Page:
Innovation #2: Inverted fullbacks
Many consider Guardiola’s time Bayern Munich to be a disappointment. He inherited a team that just won the treble and he lost three consecutive Champions League semi-finals to La Liga teams. The Bavarians won the Bundesliga title every year under the 52-year-old, but that is considered a given. Even though they won the Bundesliga by 10+ points every season, clubs gave them trouble during a certain phase in matches.
Most clubs in Germany use counter-pressing. The objective is to use intensity to press when your opponent is in possession of the ball. By countering the counter-attack, it is easier to create goal-scoring opportunities when the defense lacks shape. To combat this action, Guardiola asked his fullbacks, usually David Alaba and Philipp Lahm, to tuck into the midfield and serve as a double pivot. The defensive midfielder dropped deep to join the backline. The fullbacks were able to fill the role easily due to their positional awareness, versatility and technique.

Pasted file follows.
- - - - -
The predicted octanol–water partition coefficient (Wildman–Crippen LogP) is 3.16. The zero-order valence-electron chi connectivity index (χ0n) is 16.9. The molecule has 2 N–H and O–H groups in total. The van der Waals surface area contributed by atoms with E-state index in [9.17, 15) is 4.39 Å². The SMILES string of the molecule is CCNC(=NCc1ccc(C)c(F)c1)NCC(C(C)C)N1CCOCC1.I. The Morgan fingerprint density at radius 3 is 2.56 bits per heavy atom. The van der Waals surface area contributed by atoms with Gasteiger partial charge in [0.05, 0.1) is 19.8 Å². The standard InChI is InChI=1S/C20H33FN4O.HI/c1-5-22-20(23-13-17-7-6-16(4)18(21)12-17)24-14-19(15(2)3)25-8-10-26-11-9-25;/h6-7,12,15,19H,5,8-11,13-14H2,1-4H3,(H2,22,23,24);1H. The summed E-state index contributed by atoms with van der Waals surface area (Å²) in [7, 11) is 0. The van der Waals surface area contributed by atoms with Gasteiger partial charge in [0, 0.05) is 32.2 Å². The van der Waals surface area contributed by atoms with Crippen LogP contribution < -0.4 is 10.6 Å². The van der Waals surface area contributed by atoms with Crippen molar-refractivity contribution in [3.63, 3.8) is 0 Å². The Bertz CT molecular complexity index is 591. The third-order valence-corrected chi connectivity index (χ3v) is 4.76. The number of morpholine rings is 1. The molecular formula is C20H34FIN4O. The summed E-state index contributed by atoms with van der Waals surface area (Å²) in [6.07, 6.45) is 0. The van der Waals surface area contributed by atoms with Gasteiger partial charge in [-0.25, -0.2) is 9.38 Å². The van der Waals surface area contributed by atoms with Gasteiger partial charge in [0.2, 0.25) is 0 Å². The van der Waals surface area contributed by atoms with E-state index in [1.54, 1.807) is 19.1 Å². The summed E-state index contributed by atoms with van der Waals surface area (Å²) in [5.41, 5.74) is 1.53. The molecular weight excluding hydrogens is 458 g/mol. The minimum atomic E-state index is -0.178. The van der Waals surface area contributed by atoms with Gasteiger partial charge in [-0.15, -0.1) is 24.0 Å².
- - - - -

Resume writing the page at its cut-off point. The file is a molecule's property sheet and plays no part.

Innovation #3: The Front Five
On January 5, Guardiola decided to change his team’s shape for a Premier League match against Chelsea. He has tinkered with many varying formations throughout the years but has mostly relied on 4-3-3. However, in his last season with Barcelona, he switched to a 3-4-3 diamond to put Cesc Fabregas in the starting line-up.
Lionel Messi ended up scoring 50 goals in the league and 73 in all competitions. However, Barcelona lost the league title to Real Madrid by nine points. Los Blancos became the first team to get 100 points in a single-season within one of Europe’s top five leagues.